When the trains arrived, people were separated into 2 lines: those selected for work and those that went directly to the gas chambers.  The elderly, young, and sick were killed immediately.

The voltage on the fences was significantly higher than was at Auschwitz.  I’m sure that some of those who survived the selection process grabbed on to the fence to bring on death.  What horror!


When you tour this site, you will have a guide.  I think that the quality of your experience depends on the guide. However, I wouldn’t doubt that they all mostly rattle off a memorized speech, which was too bad.  The script wasn’t very heartfelt.  Nevertheless, I was so moved by the mounds of possessions and photographs on display. We moved from building block to building block.  Each block showed a different aspect of the work/death/extermination camp.  (Auschwitz-Birkenau was all three.).  

Brick “blocks” in Auschwitz  

Zyklon B gas cans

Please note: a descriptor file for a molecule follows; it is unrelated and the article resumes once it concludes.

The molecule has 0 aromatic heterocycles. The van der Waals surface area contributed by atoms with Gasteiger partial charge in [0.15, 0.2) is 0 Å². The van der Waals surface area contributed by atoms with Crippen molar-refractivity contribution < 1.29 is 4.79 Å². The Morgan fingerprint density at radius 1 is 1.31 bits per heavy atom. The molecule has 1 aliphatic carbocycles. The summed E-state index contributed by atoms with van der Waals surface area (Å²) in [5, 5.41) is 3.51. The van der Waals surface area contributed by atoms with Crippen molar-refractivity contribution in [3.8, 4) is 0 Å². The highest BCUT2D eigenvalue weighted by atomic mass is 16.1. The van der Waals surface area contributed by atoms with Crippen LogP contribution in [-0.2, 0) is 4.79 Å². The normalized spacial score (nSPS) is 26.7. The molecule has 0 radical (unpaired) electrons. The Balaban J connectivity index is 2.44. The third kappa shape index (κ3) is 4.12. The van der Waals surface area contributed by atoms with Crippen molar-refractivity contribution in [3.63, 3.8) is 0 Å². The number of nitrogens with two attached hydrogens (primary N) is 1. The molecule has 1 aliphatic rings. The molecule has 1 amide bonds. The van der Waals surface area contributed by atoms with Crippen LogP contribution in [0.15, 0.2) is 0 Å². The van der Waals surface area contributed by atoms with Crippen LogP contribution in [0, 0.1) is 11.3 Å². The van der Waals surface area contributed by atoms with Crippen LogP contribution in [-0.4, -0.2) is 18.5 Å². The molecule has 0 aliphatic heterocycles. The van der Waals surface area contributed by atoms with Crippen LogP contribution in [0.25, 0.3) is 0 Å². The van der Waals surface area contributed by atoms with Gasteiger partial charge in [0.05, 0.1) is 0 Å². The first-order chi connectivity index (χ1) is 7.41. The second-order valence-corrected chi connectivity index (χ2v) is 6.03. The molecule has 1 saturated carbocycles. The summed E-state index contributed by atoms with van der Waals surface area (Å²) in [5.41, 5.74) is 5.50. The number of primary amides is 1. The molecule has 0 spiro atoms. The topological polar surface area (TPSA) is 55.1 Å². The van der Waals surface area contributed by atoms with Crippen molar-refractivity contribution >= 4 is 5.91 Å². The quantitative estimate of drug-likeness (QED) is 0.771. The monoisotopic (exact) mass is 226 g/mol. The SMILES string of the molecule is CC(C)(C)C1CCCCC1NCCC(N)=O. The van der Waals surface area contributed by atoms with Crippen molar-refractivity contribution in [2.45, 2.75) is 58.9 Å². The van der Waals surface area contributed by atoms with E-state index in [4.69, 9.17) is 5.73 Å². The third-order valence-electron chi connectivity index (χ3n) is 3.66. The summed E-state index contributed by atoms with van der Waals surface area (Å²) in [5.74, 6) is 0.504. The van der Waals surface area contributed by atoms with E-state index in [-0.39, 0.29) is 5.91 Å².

I was curious about the sanitation display or sleeping display, but I was sickened when we saw the mounds of possessions and personal items.  We saw heaps of shoes — some fancy shoes, some working shoes, some baby shoes.  We saw items like hairbrushes and shaving brushes, and shoe polish — just everyday items that people thought they’d need in their relocation.  Remember, they brought 50 pounds of goods with them.  When I saw these items, it just became too real.  I was overwhelmed with sadness.  Then, we came to a room that was piled high with human hair.  No, those hairbrushes would not have been needed because their heads were shaved and the hair was being transported to Germany to be used as stuffing and handcrafts.  Pictures of that display were forbidden to show respect.  As we left that building, I had to fight back the bile rising in my throat.  I thought I was going to vomit.  I was getting light-headed and tears were welling up.  It was an experience everyone needs to have.